PRWeek.com Exclusive: PR bloggers push forth the medium

Not everyone is convinced that the hottest new media phenomenon of the millennium is, well, new. Take, for instance, Ben Silverman.

Not everyone is convinced that the hottest new media phenomenon of the millennium is, well, new. Take, for instance, Ben Silverman.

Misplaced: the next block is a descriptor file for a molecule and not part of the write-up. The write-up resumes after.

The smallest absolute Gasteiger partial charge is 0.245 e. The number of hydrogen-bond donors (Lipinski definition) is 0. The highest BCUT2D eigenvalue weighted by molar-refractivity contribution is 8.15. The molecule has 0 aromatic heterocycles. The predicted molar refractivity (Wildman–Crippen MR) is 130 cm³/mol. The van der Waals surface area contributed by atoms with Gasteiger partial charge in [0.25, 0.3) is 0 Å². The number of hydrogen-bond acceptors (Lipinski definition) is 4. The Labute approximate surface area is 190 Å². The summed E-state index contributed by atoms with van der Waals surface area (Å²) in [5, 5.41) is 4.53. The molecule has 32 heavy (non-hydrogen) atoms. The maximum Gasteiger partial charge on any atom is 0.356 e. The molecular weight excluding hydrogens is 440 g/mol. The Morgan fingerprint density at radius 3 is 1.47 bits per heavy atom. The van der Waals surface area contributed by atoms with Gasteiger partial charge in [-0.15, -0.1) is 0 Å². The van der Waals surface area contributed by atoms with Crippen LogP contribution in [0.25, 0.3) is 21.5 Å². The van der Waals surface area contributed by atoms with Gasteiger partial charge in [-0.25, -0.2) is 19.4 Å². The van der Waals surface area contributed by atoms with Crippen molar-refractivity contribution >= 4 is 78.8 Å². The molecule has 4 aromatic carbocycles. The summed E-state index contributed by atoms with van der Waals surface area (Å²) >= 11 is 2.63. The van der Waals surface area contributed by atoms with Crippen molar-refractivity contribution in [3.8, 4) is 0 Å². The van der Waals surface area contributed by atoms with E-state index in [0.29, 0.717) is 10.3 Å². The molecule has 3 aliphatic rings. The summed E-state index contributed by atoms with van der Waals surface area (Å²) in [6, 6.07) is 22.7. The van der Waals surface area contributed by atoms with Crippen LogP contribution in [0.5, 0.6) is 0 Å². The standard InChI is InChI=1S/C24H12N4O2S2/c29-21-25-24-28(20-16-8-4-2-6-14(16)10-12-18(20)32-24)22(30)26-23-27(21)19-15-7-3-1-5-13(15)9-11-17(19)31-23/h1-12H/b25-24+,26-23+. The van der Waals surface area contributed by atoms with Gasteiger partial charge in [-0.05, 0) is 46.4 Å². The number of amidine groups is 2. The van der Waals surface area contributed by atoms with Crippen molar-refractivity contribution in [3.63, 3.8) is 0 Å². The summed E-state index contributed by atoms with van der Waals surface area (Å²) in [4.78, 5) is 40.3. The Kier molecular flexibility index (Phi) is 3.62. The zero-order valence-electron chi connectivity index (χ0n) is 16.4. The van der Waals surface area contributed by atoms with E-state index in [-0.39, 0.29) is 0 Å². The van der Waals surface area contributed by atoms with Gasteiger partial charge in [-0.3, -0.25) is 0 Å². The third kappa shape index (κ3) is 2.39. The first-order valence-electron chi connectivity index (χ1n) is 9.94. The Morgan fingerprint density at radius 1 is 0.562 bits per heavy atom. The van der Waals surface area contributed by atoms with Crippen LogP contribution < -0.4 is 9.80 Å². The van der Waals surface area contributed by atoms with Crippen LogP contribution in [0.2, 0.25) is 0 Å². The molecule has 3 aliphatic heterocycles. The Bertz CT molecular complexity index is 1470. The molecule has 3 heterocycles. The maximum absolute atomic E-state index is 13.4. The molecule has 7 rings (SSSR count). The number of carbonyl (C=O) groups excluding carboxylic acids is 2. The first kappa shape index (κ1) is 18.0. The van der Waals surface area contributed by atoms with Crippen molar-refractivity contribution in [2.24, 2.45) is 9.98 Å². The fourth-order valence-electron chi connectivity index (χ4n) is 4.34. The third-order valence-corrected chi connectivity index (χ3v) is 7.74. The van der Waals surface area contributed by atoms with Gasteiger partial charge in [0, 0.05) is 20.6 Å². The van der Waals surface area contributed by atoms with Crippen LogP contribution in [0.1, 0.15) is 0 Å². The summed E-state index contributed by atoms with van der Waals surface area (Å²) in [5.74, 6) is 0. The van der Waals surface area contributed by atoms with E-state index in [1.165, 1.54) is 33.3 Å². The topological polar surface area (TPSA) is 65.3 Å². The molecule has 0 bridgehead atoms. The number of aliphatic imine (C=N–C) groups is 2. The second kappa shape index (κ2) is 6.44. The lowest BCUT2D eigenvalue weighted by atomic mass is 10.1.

"The thing that fascinates me regarding the buzz around blogs is that they're wholly unoriginal. It's an extension of people presenting their opinions," he says, such as political discourse over a beer. And if anyone knows tech's power to blind, it's Silverman, a business news columnist for The New York Post and writes the PR Fuel blog, a service of eRelease. He also founded DotcomScoop.com, a website that covered the technology, telecommunications, Internet, media, and finance sectors during the Internet boom when he became disheartened with the mainstream media's heaping of effusive and misguided praise upon paper tiger companies. But for all the hype about blogs, they're still making waves, as their growing numbers demonstrate. Most current estimates find 3 million blogs (some say that figure is more like 4 million, others says it's closer to 2 million) amongst an online community of 729.2 million global Internet users, according to Global Reach. No one is predicting those numbers to decrease. Blogs are exciting many people in the business world, including many PR practitioners. In PR and b2b circles, blogs are a combination of many things: a kind of online networking cocktail reception where everyone seems to have a copy of the article they were referencing handy in their purse or briefcase, an easier and less-intrusive form of boosterism, and, as many will claim, an opportunity to further public discourse on the industry. Trevor Cook, a director of Sydney-based Jackson Wells Morris and writer of the Corporate Engagement blog, estimates that there are approximately 30 legitimate PR blogs in existence, and that number continues to grow. Steve Rubel, CooperKatz VP of client services and writer of the Micro Persuasion blog, says that blogs are somewhere in between the early-adopter phase and on the mainstream cusp. "Our challenge as PR bloggers is to grow our collective audience... and to get people to think about PR blogs as a way of staying in-touch with issues in and related to our profession," Cook says. "The industry-specific blogs are the best way to use the format for online mentoring," Silverman says, adding that they provide excellent educational experiences for young practitioners. Rubel finds other blogs to be a great source of information and currently reads approximately 75 marketing blogs. "However, you begin to trust certain ones more than others. You are going to read the blogs that have good writers, break news, and have everything you need," Rubel says. While it is apparent that the readers of blogs glean important information from them, the authors also need to receive a benefit from the process in order to post. "From a personal perspective my blog has created a whole network of relationships with PR and marketing people in different countries, industries and practices that I would probably have never made without [it]," says Tom Murphy, director of corporate communications at Cape Clear Software and author of the PR Opinions blog, in an e-mail interview. "I've seen bloggers build upon their existing professional reputations through careful and well-considered posts," Colin McKay, manager, advisory team communications and marketing branch for Industry Canada, writes via email. McKay's blog is called Canuckflack Blogs have also provided PR professionals with another reason to engage in their favorite pastimes of congregating and exchanging ideas. Cook is spearheading a PR Blog Week (not affiliated with the magazine), 25 bloggers (and PR practicioners) will assemble remotely to discuss a wide variety of topics. Cook hopes the event will provide a "rich resource" for potential clients, current practitioners and student who may be interested in a public relations careers. The weeklong event, to run from July 12 to July 16, is split into five topics: PR in the age of participatory journalism, corporate blogging, making PR work: creativity and strategy, crisis management, and the state of the PR profession. The format of the conference is still under discussion. In explaining the impetus for the event, Cook wrote, that since PR is "often decried as a secretive profession, we want to share our knowledge with everyone and encourage a better understanding of the contribution we make to our societies." Rubel, who will participate in the PR Blog Week, along with Cook, Murphy and McKay, will also be a panelist at the BlogOn 2004 event, a conference that intends to discuss the business of social media. But it's not all about community. Many of the bloggers interviewed by PRWeek.com said that maintaining their blog lay somewhere between an exercise in self-promotion and a new form of organizing their content. The similarity linking all blogs - across multiple subject matters - is that it provides the writer the opportunity to demonstrate their expertise. "I sift through articles and blogs on PR, marketing, politics, promotions, retail strategy and economics throughout the day, and thought a blog would be a useful tool to help keep track of interesting points, theories and links I had found," McKay says. Once McKay created his source of links, he decided to start posting comments based on his experience. "The entries on Canuckflack tend to include information on or pointers to fundamental PR challenges regularly faced by bloggers and non-bloggers alike," McKay writes. Keeping blogging and work separate The New York Times recently ran a May 27th piece entitled "For Some, the Blogging Never Stops," an article that highlighted some bloggers who were drawn into the obsessive quality of constant posting. On that note, a PR professional who maintains a highly dedicated blog has to be careful to make sure clients don't worry that he or she is spending more time on his or her blog than their concerns, and that it doesn't crowd into his or her private life. McKay, who tries to post at least once a day, says that he ensures the separation of his blogging from his salaried workload. "In fact, Canuckflack builds upon the stories, papers and announcements I have always sought out as part of my ongoing professional development," McKay says. "There's a reason that you'll notice that I only blog late at night, or early morning - work hours are for work, after hours are for work and for continued building of the company," Jeremy Pepper wrote in an email, adding, as an afterthought, "and relaxation." Pepper writes the POP! Public Relations blog, which is also the name of the PR firm he started up this year. "I post most days, but I'm not religious about it. If I've got the time and I've got something I want to say then I do it," Cook says, adding, "I love my readers but I don't want blogging to overwhelm my life." It's also important not to obsess about traffic to the sites. "If I wrote for glory, I would be in big trouble," Pepper says. "I did start my blog to promote the agency, as well as position myself as someone that has taken the jump to begin his own agency," Pepper says. The caveat of the blog, Pepper warns, is that you might be writing solely for an audience of one. "I know my friends in the industry read my blog, and I know of one journalist that reads it, but I have raised points that I thought should be picked up by other PR bloggers, where we would all raise a red flag ... and silence." PR professionals pass the message onto clients Murphy started PR Opinions when he used weblog software to corral all of the links he came across. He has subsequently enlisted Cape Clear to embark upon its own blogging strategy, which involved three avenues: establishing a corporate weblog at capescience.blogspot.com, using internal blogs to aid collaboration, and independent blog outreach for the company's communications benefit. "The results of all these initiatives has been extremely positive, and at little or no cost," Murphy wrote. "The media love corporate bloggers because they add a level of transparency and they get to learn things they might not normally learn about," Rubel says, adding that it's imperative that PR firms understand how the medium works. "You present clients with smart options and you let them decide what is best. You give them options and say here are the pros and the cons. Not every client should launch a blog," Rubel said. A blog is a big commitment, but it also needs to read genuinely. This means the head of the company or a product manager should produce the content for it, he says. "If a reader feels that it is not you writing or if you assign it to someone to someone junior, it could come back to hurt you," Rubel says. While some think blogs will replace traditional communications, Rubel warns that a blog is merely another arrow in the quiver. "Weblogs adds a new layer of measurement and accountability to PR activities, but blog relations is simply an additional tactic in our existing PR programs, not a replacement," Rubel says. Blog Roll Steve Rubel Micropersuasion steverubel.typepad.com/micropersuasion Trevor Cook Corporate Engagement trevorcook.typepad.com/weblog Tom Murphy PR Opinions www.natterjackpr.com Jeremy Pepper The birth of POP! Public Relations pop-pr.blogspot.com Colin McKay Canuckflack www.canuckflack.com Ben Silverman PR Fuel www.prfuel.com